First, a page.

In other words, beneath all the time pressure, the responsibilities and the stress, urban white men are angry. And Mamet's script repeatedly tells us what they're angry about: niggers and faggots and whores.
But is it that simple? When they feel pushed to the limit by their bosses and their wives, middle-class white guys will explode in violent rage at everyone who's different from them. (OK, glad that's settled.) As a middle-aged person of pallor, my tantrums must have nothing to do with balancing the demands of work and family, a mid-life crisis or political ineptitude at the highest levels. Oh, no. If only I could just go out and slap around a few women and minorities, that'd just be so utterly satisfying. Sure.
In a couple of scenes, Macy -- who has to carry this movie -- is unconvincing because he either falls back on familiar mannerisms or simply isn't intense enough (generalized rage in a subway car, false nervousness in first meeting a prison inmate). But there's a creep-you-out moment, right after one violent outburst, when Macy puts on his serial-killer eyes, blames his victim and looks genuinely psychopathic.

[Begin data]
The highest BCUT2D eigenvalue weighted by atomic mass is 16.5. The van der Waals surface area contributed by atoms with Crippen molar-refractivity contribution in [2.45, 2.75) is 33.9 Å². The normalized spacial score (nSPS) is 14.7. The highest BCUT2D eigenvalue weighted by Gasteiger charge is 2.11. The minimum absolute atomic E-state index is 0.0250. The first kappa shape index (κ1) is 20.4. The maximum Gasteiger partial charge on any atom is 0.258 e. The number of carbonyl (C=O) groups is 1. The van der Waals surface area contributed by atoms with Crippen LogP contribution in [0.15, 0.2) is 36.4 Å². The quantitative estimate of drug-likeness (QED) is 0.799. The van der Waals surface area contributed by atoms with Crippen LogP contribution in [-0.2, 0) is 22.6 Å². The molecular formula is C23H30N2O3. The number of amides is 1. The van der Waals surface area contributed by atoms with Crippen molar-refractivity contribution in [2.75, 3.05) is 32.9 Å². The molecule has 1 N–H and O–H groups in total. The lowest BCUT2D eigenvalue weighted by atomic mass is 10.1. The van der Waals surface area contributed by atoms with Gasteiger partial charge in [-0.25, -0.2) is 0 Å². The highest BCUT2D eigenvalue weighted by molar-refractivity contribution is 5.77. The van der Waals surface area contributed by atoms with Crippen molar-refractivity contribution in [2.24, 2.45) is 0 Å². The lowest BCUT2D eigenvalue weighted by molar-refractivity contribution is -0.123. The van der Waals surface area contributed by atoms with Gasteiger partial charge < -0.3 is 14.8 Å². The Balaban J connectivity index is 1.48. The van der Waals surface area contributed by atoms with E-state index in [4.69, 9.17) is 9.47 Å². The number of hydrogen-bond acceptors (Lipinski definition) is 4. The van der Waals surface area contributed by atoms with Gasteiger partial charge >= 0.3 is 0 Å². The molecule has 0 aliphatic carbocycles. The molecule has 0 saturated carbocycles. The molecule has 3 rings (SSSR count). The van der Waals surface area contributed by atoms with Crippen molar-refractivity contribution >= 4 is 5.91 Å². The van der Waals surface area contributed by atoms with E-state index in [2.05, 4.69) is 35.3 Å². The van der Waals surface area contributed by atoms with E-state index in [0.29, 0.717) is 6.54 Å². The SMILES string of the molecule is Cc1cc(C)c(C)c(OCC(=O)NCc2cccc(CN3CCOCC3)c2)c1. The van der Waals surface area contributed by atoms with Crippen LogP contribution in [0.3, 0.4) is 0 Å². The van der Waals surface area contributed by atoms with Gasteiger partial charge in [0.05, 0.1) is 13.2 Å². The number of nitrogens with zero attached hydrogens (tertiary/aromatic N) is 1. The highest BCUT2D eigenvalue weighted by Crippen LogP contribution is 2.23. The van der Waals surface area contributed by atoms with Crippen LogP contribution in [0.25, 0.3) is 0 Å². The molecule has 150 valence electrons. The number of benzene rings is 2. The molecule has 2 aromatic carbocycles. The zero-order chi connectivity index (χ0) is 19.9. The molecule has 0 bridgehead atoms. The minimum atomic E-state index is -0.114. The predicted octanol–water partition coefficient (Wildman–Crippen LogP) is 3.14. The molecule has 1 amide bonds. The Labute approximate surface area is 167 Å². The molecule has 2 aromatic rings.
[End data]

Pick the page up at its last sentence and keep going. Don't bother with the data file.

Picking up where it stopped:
In support, Julia Stiles is too self-confident to be convincing as a naive and neurotic wannabe actress. Mamet favorite Joe Mantegna, however, propels an effective scene in a hotel bar as Satan in a suit.
On his commentary track, Mamet's comments are infrequent, flippant, disappointing. The few other bonus features -- a rough making-of diary, three short alternate takes, a second (unengaging) commentary track -- are equally disappointing.
But Edmond is useful as a cautionary tale: Take away a guy's job and a couple of important relationships, make him a mugging victim -- pretty soon, we can all start to feel how our lives' foundations are kind of temporary. Edmond still has visceral impact, just not much in the way of answers. (Rated R)